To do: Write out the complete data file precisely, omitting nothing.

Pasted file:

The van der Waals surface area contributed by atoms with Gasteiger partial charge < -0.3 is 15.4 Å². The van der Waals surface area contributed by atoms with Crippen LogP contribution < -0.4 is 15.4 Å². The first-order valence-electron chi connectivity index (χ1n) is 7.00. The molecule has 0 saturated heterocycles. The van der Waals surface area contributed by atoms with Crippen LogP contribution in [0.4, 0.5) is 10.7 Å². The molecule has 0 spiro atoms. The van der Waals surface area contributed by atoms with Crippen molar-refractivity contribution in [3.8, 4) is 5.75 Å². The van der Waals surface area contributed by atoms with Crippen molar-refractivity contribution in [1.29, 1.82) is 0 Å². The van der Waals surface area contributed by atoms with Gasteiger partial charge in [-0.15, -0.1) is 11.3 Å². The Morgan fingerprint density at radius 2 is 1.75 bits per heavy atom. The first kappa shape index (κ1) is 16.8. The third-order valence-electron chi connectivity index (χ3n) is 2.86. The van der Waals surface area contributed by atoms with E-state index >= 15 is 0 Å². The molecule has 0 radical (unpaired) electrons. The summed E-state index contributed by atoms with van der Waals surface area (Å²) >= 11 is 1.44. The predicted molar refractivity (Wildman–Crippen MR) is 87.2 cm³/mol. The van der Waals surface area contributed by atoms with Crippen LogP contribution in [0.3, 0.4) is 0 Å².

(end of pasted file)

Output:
The van der Waals surface area contributed by atoms with Gasteiger partial charge < -0.3 is 15.4 Å². The van der Waals surface area contributed by atoms with Crippen LogP contribution < -0.4 is 15.4 Å². The first-order valence-electron chi connectivity index (χ1n) is 7.00. The molecule has 0 saturated heterocycles. The van der Waals surface area contributed by atoms with Crippen LogP contribution in [0.4, 0.5) is 10.7 Å². The molecule has 0 spiro atoms. The van der Waals surface area contributed by atoms with Crippen molar-refractivity contribution in [3.8, 4) is 5.75 Å². The van der Waals surface area contributed by atoms with Crippen molar-refractivity contribution in [1.29, 1.82) is 0 Å². The van der Waals surface area contributed by atoms with Gasteiger partial charge in [-0.15, -0.1) is 11.3 Å². The Morgan fingerprint density at radius 2 is 1.75 bits per heavy atom. The first kappa shape index (κ1) is 16.8. The third-order valence-electron chi connectivity index (χ3n) is 2.86. The van der Waals surface area contributed by atoms with E-state index >= 15 is 0 Å². The molecule has 0 radical (unpaired) electrons. The summed E-state index contributed by atoms with van der Waals surface area (Å²) >= 11 is 1.44. The predicted molar refractivity (Wildman–Crippen MR) is 87.2 cm³/mol. The van der Waals surface area contributed by atoms with Crippen LogP contribution in [0.3, 0.4) is 0 Å².